Ok, this is where the me being a dick part come in. ;) 

Hopefully when you are older and more experienced you will come to see that the world is not so back and white, but instead there are many shades of grey. 

I thought that I had given you the doctrinal backing of the present system. It's just not the cold hard doctrine you align with. Sparing the parties the acrimony. anguish and expense by putting in place a no fault system is a doctrine. You may not agree with it but it is the doctrine that parliament has chosen. 

What you really appear to be saying is "I want a doctrine that fits with my world view" 

Definitely not. I acknowledge you gave doctrine. I was clarifying that my initial post was asking for doctrine, and then clarified my view as I would prefer it, and why. That's all.

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3 minutes ago, OWH said:

Hopefully when you are older and more experienced you will come to see that the world is not so back and white, but instead there are many shades of grey. 

Also yeah, you can talk down to me all you want. But adultery as a morally deficient behavior has centuries of thought into it, including modern day philosophers. My view isn't black and white just because it doesn't align with yours.

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9 minutes ago, pzabbythesecond said:

Very valid points. I'm not disputing they're valid. I was just looking for doctrinal backing of the current system!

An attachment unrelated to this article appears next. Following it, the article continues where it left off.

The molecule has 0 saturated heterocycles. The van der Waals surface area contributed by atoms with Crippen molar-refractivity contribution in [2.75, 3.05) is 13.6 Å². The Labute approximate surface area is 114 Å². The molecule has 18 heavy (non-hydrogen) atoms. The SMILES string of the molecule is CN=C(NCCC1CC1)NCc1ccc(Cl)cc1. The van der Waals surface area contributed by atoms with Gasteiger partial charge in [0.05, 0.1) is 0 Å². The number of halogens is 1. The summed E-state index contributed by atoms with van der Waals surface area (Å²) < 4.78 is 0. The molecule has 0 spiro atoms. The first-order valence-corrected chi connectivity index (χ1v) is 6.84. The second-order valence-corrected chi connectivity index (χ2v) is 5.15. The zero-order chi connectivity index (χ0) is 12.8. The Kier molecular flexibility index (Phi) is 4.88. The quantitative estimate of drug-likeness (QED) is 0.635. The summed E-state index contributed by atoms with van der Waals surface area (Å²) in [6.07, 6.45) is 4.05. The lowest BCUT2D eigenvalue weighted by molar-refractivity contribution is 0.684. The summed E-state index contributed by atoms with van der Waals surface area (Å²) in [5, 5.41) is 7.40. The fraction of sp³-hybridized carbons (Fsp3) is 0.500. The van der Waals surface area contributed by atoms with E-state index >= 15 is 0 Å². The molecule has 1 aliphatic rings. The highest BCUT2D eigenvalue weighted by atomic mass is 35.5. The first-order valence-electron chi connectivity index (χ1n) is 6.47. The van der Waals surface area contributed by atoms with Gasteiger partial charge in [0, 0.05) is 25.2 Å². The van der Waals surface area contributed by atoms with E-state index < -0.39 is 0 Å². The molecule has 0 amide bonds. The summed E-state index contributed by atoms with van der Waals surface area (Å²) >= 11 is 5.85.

Personally, I think if evidence of adultery can be proven or admitted, that it should weigh on spousal support to some extent. Obviously I don't know how busy or complicated family courts and cases can be, but I'm not sure this is so difficult that it merits a blanket no fault determination.

It just seems to be a bit too "coddling" to me to think adults can't take the step of telling their significant other they're unhappy and want a break before they step out of the marriage.

I think you're confusing grounds for divorce with grounds for support. Adultery still establishes the breakdown of a marriage under section 8(2)(b)(i) of the Divorce Act. My understanding (limited family experience here) is that "lived separate and apart for a year" is more popular because it's easier to prove.

Spousal support, as others have noted, is generally contractual, compensatory, or non-compensatory. Read Moge. If you attached a requirement of any kind of virtue testing to spousal support (ie, "if you can prove your wife was an adultress, you'll pay her less"), it would make it more difficult for vulnerable spouses to receive support and increase the number of high conflict family matters, both of which are bad.